Before you get too excited by reports that the January unemployment rate inched down to 6.6 percent, remember, the unemployment rate is not always the best measure of the job market. What we now know is that many Americans have simply dropped out of the workforce and are no longer actively looking for employment.
In fact, according to a new report by CNN, there are an estimated 91 million adult Americans who do not work. This number is 37% of the population, and the highest level on record since 1978. Remember, however, this number can also be a bit deceiving because it also includes stay at home moms, adults enrolled in college and some retirees.
Federal Reserve Chairman believes too many workers are unemployed
But before you think it’s just a few naysayers who are complaining about the unemployment rate, consider, the new Federal Reserve Chairman, Janet Yellen, agrees. Yellen, who was sworn in last week, pointed out that she has continuing concerns about long-term employment, despite what she considers gains since the Great Recession.
“The recovery in the labor market is far from complete,” she said. Yellen is concerned about what has been termed underemployment, which includes workers who are part-time who want to work more hours and those who have been unemployed for more than six months.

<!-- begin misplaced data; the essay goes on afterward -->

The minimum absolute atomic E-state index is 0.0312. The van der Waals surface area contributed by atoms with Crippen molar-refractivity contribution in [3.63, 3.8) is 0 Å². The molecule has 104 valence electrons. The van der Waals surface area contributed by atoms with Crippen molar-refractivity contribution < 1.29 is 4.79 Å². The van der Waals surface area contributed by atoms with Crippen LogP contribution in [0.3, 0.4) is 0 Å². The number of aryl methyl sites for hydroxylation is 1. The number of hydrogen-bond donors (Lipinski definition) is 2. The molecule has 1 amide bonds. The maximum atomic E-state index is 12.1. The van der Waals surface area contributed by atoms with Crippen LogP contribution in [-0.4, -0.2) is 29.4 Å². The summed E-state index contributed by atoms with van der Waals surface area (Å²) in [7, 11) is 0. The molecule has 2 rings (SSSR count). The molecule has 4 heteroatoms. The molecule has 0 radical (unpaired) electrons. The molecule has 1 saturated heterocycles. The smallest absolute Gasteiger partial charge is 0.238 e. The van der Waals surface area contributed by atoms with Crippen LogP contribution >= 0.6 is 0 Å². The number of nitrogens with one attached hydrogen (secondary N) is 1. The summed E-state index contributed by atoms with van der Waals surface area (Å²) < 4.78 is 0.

How large is the problem? According to a new report released in January, there are an estimated 3.6 million workers who have been unemployed for more than 6 months. Unfortunately, the longer a worker is unemployed, the more difficult it becomes to re-enter the workforce.
The underemployed has also grown, with an estimated 7 million Americans working fewer than 35 hours a week. According to the CNN report, underemployment occurs for a variety of reasons including “slack work, unfavorable business conditions or an inability to find a full-time job.”
What is the Federal Reserve doing about unemployment?
The Federal Reserve has discussed easing their program of buying billions of bonds each month, but they have suggested that the tapering program was contingent on the improvement of the U.S. economy. With the remarks by Yellen, it’s clear she will follow in Bernanke’s footsteps and continue with the program.